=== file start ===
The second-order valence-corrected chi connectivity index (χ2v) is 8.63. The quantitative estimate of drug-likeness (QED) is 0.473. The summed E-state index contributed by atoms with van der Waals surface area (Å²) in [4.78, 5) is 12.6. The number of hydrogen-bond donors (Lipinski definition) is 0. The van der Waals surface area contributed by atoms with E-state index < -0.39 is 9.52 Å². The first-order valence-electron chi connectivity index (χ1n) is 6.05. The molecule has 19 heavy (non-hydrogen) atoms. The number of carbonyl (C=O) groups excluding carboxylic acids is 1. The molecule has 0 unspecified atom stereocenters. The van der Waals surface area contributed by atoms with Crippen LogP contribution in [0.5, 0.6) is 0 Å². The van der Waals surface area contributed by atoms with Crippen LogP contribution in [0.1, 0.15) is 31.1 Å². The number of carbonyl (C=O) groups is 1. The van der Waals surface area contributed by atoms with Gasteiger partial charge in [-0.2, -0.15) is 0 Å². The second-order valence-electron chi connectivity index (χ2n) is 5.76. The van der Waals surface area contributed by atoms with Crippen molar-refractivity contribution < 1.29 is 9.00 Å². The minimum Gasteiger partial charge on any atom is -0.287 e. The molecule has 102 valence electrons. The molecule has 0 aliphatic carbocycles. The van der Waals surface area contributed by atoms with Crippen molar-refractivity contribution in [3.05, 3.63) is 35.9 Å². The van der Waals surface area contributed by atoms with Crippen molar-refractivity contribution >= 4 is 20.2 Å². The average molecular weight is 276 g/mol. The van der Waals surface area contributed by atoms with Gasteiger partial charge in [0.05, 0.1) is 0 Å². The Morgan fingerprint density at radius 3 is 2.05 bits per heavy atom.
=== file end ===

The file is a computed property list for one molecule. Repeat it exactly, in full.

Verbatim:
The second-order valence-corrected chi connectivity index (χ2v) is 8.63. The quantitative estimate of drug-likeness (QED) is 0.473. The summed E-state index contributed by atoms with van der Waals surface area (Å²) in [4.78, 5) is 12.6. The number of hydrogen-bond donors (Lipinski definition) is 0. The van der Waals surface area contributed by atoms with E-state index < -0.39 is 9.52 Å². The first-order valence-electron chi connectivity index (χ1n) is 6.05. The molecule has 19 heavy (non-hydrogen) atoms. The number of carbonyl (C=O) groups excluding carboxylic acids is 1. The molecule has 0 unspecified atom stereocenters. The van der Waals surface area contributed by atoms with Crippen LogP contribution in [0.5, 0.6) is 0 Å². The van der Waals surface area contributed by atoms with Crippen LogP contribution in [0.1, 0.15) is 31.1 Å². The number of carbonyl (C=O) groups is 1. The van der Waals surface area contributed by atoms with Gasteiger partial charge in [-0.2, -0.15) is 0 Å². The second-order valence-electron chi connectivity index (χ2n) is 5.76. The van der Waals surface area contributed by atoms with Crippen molar-refractivity contribution < 1.29 is 9.00 Å². The minimum Gasteiger partial charge on any atom is -0.287 e. The molecule has 102 valence electrons. The molecule has 0 aliphatic carbocycles. The van der Waals surface area contributed by atoms with Crippen molar-refractivity contribution in [3.05, 3.63) is 35.9 Å². The van der Waals surface area contributed by atoms with Crippen molar-refractivity contribution >= 4 is 20.2 Å². The average molecular weight is 276 g/mol. The van der Waals surface area contributed by atoms with Gasteiger partial charge in [0.05, 0.1) is 0 Å². The Morgan fingerprint density at radius 3 is 2.05 bits per heavy atom.